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Liver toxicity assessments in rats following sub-chronic oral exposure to copper nanoparticles
- Tang, Huaqiao, Xu, Min, Luo, Jie, Zhao, Ling, Ye, Gang, Shi, Fei, Lv, Cheng, Chen, Helin, Wang, Yanyan, Li, Yinglun
- Environmental sciences Europe 2019 v.31 no.1 pp. 30
- alanine transaminase, animal-based foods, aspartate transaminase, blood serum, copper, copper nanoparticles, dose response, feed additives, food safety, hepatotoxicity, histopathology, inflammation, ions, messenger RNA, mitogen-activated protein kinase, oral exposure, oxidative stress, pharmacokinetics, rats, receptors, respiratory system, risk, signal transduction, toxicity testing, transcription factor NF-kappa B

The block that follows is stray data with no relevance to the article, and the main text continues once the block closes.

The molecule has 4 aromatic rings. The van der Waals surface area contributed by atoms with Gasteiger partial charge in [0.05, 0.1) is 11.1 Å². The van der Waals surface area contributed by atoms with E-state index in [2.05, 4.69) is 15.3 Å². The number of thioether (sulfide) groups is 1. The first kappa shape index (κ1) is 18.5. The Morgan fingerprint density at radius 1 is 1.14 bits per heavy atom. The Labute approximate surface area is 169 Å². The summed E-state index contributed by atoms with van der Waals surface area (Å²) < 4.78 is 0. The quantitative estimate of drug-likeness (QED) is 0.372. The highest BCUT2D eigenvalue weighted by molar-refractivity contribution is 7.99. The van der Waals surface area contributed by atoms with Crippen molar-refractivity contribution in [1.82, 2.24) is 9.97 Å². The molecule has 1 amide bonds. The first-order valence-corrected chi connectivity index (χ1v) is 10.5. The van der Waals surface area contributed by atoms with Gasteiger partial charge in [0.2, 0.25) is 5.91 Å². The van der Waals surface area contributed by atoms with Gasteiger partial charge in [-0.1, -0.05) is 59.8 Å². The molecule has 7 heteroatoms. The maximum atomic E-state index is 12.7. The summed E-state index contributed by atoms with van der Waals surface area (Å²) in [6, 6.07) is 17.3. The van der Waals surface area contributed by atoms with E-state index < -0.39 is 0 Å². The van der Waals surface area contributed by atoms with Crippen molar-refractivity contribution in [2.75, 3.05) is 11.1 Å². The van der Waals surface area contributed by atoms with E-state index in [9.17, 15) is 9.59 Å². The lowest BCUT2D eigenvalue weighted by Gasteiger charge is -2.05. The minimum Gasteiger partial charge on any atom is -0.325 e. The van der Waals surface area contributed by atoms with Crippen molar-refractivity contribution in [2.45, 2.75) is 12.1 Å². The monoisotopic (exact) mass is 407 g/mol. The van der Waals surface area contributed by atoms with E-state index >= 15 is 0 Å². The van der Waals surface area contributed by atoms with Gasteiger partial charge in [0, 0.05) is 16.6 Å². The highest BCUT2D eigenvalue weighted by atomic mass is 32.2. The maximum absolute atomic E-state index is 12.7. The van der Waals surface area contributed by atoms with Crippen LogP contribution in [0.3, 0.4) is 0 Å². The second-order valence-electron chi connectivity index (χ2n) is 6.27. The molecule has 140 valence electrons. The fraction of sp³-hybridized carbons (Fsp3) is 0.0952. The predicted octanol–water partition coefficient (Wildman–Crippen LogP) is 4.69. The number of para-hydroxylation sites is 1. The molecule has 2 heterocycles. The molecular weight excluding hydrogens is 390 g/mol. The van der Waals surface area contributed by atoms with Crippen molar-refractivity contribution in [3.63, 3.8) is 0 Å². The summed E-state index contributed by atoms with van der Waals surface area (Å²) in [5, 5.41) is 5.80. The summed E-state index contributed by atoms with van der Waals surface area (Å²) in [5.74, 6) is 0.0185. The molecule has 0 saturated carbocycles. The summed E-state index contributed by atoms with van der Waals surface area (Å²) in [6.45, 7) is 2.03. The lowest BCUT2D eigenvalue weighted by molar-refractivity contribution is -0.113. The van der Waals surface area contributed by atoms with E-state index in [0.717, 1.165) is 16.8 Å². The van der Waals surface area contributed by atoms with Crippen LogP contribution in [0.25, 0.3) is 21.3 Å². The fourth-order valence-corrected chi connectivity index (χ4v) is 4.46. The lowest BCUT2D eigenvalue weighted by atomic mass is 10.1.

- BACKGROUND: The widespread use of nano-copper as a feed additive in the absence of toxicological studies has potential risks to humans and animals. Toxicity studies on nano-copper in animals usually exposure from the respiratory tract, however, it is necessary to study the oral exposure toxicity of nano-copper to understand its risks as a feed additive. RESULTS: Currently the hepatotoxicity and mechanism of nano-copper after sub-choronic oral exposure at equivalent doses of 50, 100, and 200 mg/kg/day were evaluated in rats; micro-copper and Cu ions were used as controls. Nano-copper (200 mg/kg) increased serum alanine aminotransferase and aspartate aminotransferase significantly, further promoting hepatic oxidative stress, inflammation, and corresponding histopathological changes, and exhibited significant dose-dependent changes. Nano-copper also decreased the level of nuclear receptors, resulting in significant reductions in mRNA, protein, and activity of hepatic CYP450 enzymes. The molecular mechanisms responsible for these toxic effects involved the signaling pathway of NF-κB, MAPK, and STAT5. CONCLUSIONS: Nano-copper caused strong hepatic toxicity by inducing oxidative stress and inflammation. The decreased drug metabolism enzymes lead to nano-copper–drug interaction that provoked the concerns on animal-derived food safety.